Olympic torch to make 400 stops on path to Paris opening ceremony

Olympic torch to make 400 stops on path to Paris opening ceremony

It will be one of the longest Olympic torch relays in history. For 10 weeks, about 10,000 people ranging from sports stars to survivors of terrorist attacks and a 102-year-old veteran of the French Resistance will take turns to carry the symbolic flame.

The torch will travel through more than 400 French towns and territories including Guadeloupe, Martinique, New Caledonia and Réunion before the Paris Olympic Games opening ceremony on 26 July.

Other notable locations on the itinerary include Mont Saint-Michel, the Normandy beaches of the D-day landings and the space centre at Kourou in French Guiana.

But, with heavy police protection and high costs, and amid rows over who the torchbearers should be and criticism over the environmental impact of travel, French organisers are hoping that millions will turn out to see the torch pass through.

“The torch is magical for its symbolism and for those who carry it,” the French sports minister Amélie Oudéa-Castéra told Ouest France, saying she felt the relay would mobilise all French people to get behind the games.

More than 150,000 spectators and 6,000 police officers are expected in the Mediterranean port city of Marseille on Wednesday night as the lantern carrying the Olympic flame arrives in France on a 19th-century sailing ship, after a 12-day journey from Greece.

Piles of rubbish were being hastily cleared from streets in Marseille on Tuesday after refuse collectors went on strike ahead of the concerts and festivities which have been arranged to welcome the flame.

But two figures at Marseille’s left-run city hall, Sébastien Barles and Aïcha Sif, wrote an open letter to the daily Libération warning of the cost, high security and environmental impact of the torch relay, saying the Olympic Games were being used to “distract public opinion from the key issues of our era: the climate crisis and defending democracy and social protections”.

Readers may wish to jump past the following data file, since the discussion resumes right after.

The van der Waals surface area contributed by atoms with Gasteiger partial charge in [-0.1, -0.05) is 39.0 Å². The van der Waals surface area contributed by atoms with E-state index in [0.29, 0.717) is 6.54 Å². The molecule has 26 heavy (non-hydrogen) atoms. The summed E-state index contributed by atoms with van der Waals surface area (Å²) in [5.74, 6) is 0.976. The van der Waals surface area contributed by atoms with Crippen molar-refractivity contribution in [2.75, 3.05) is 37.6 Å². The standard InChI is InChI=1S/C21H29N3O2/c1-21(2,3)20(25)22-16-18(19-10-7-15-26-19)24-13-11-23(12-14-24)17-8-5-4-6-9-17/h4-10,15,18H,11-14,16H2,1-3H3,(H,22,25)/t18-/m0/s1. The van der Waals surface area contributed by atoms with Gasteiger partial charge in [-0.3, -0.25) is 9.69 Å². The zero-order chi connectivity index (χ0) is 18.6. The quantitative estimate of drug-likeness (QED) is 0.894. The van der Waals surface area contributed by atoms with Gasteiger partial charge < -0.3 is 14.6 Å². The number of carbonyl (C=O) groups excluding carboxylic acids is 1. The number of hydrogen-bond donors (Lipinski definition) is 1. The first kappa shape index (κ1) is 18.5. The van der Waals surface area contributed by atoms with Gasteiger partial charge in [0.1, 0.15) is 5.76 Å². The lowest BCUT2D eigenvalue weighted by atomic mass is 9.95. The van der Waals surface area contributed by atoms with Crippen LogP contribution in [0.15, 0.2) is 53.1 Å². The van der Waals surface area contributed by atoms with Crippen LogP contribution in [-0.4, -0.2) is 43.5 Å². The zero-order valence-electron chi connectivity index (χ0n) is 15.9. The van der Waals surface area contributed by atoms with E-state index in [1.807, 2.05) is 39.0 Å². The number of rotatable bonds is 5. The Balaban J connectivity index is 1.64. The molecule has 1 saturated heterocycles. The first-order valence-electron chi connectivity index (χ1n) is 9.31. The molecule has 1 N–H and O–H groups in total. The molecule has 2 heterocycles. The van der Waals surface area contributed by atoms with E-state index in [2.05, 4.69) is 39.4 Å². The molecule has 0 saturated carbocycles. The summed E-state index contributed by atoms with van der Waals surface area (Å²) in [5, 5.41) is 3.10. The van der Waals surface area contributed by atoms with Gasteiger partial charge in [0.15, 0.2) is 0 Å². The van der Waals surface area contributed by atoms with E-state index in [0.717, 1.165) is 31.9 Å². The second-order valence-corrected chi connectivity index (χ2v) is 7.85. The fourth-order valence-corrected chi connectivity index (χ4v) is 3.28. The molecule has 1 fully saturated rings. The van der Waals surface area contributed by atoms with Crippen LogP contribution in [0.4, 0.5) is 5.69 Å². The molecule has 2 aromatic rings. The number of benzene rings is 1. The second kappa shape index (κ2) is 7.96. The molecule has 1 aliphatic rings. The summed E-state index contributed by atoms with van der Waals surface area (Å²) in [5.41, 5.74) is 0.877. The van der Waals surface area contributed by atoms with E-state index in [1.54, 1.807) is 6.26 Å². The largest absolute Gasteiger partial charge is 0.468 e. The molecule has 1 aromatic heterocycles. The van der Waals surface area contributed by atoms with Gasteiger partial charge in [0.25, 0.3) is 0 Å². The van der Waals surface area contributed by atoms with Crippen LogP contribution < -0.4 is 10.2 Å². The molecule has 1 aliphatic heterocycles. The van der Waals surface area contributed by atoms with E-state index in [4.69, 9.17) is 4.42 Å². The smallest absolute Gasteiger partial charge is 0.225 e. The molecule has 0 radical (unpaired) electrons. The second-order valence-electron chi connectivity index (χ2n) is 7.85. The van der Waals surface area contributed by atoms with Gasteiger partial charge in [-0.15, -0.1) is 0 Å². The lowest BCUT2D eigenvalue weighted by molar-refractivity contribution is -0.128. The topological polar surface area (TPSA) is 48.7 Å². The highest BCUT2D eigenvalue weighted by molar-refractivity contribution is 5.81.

The torch will travel through more than 400 French towns and territories. Photograph: Guillaume Horcajuelo/EPA

They said that the big sponsors of the games could use it as a “showcase for greenwashing, to the glory of climate-killing multinationals”, citing Coca-Cola.

Secrecy remains over which stars will carry the torch at key moments, including at the Paris opening ceremony. But citizen torchbearers across France will include Lassana Bathily, the former supermarket worker who helped hide customers at the Paris kosher supermarket that was targeted in a terrorist attack in January 2015.

Mélanie Berger-Volle, 102, who joined the French Resistance as a teenager, will carry the torch in the Loire. In Nice, Stéphane Erbs, who was injured and lost his wife in the terrorist attack on the Nice seafront in 2016 will take part.

Paris torchbearers will include the refuse collector Ludovic Franceschet, who has a large social media following for his videos about picking up litter and protecting the planet.

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Paris city hall said it had informed prosecutors of online hate messages after it chose Minima Gesté, a drag queen, as a torch-bearer in the capital.

Gesté appeared in an official Paris video online saying carrying the torch was a great moment for the LGBTQIA+ community, which “would not have been possible 10 years ago”.

Authorities condemned“numerous homophobic and transphobic” comments that were then posted online. The Paris mayor, Anne Hidalgo, said: “Paris is proud that a drag queen will carry the flame and carry our values of peace and humanity.”

Several exhibitions in the capital are reassessing the history of Olympic rituals, including the torch relay.

A show at the Mémorial de la Shoah explains how the flame relay from Greece to the host country – which today is organised as the ultimate journey of inclusivity and tolerance – began as an idea of the Nazis at the Berlin Games in 1936.

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